So hopefully, the connection between the unit objectives and the essential questions is clear. We're asking ourselves why do I need to use the writing process? And then, through the unit objective, students are going through the writing process using Google Docs. So hopefully, that is then answering that essential question. This is related to the Common Core State Standard W.5.5 of with guidance and support from peers and adults, students will develop and strengthen writing as needed by planning, revising, editing, rewriting, or trying a new approach.

Another example is why is it important to produce my work for an authentic audience? This essential question is supported by the unit objective of students will use technology tools to publish their work. These both connect to the Common Core State Standard W.5.6, which reads with some guidance and support from adults, students will use technology, including the internet to produce and publish writing as well as to interact and collaborate with others, demonstrate sufficient command of keyboarding skills to type a minimum of two pages in a single sitting. These are just two examples of the many connections that exist in this lesson plan. So as I said before, please feel free to pause it and look at it more in depth.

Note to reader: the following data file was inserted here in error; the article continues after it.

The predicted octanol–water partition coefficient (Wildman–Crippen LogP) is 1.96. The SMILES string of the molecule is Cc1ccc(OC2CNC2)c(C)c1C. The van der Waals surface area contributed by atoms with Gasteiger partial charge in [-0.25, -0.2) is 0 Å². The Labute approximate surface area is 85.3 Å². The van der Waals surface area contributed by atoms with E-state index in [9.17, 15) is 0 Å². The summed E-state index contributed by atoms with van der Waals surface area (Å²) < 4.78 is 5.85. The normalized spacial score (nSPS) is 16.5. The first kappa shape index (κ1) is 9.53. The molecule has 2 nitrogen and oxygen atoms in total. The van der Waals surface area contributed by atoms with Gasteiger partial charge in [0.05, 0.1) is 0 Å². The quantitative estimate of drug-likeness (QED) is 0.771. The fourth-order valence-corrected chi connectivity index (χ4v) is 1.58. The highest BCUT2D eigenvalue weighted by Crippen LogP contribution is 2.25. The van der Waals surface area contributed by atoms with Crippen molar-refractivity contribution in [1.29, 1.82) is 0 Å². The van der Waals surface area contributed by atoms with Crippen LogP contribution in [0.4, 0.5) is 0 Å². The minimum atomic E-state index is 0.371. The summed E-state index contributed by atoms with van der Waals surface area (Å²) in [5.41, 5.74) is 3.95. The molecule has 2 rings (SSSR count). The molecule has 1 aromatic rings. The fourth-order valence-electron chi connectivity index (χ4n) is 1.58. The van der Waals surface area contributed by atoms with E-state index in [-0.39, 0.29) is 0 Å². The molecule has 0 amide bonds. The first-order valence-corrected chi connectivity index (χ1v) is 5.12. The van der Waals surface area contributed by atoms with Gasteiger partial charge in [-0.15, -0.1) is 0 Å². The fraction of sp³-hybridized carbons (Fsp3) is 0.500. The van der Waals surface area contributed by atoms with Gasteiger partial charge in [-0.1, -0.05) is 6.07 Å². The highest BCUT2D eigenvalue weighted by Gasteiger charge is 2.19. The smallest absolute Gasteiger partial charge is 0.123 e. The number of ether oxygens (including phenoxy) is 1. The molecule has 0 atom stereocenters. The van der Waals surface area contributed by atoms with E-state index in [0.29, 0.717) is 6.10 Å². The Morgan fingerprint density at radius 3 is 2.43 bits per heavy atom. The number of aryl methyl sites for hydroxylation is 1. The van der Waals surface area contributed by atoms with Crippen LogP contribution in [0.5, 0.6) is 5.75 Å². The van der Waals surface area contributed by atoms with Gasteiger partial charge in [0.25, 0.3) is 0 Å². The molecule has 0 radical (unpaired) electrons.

Let's reflect. Do you think you will write lesson plans that include essential questions and unit objectives? Why or why not?

In today's lesson, we answered the essential question of what does an exemplary unit that focuses on essential questions and unit learning objectives look like? For more information on how to apply what you learned in this video, please view the additional resources section that accompanies this video presentation. The additional resources section includes hyperlinks useful for applications of the course material, including a brief description of each resource.

Thank you for joining me, and happy teaching.

Notes on “Developing Unit Objectives and Essential Questions”

(00:00-00:14) Introduction

(00:15-01:21) Exemplary Lesson Introduction

(01:22-02:50) Common Core State Standards and Major Understandings

(02:51-04:04) Essential Questions

(04:05-04:50) Unit Objectives

(04:51-06:05) Connections

(06:06-06:19) Reflection

(06:20-06:49) Conclusion

Additional Resources

Differentiated Instruction - Sites for Understanding Essential Questions

This ASCD article provides examples of essential questions in a variety of disciplines.
http://www.ascd.org/publications/books/109004/chapters/What-Makes-a-Question-Essential%A2.aspx

Developing the questions for project-based learning

This blog post by Melinda Kolk explains how to develop essential questions for Project Based Learning. Kolk provides simple steps for educators to follow as they design their projects and questions. In addition, she offers a link to see samples other districts have developed.
http://web.tech4learning.com/blog-0/bid/60418/Developing-the-questions-for-project-based-learning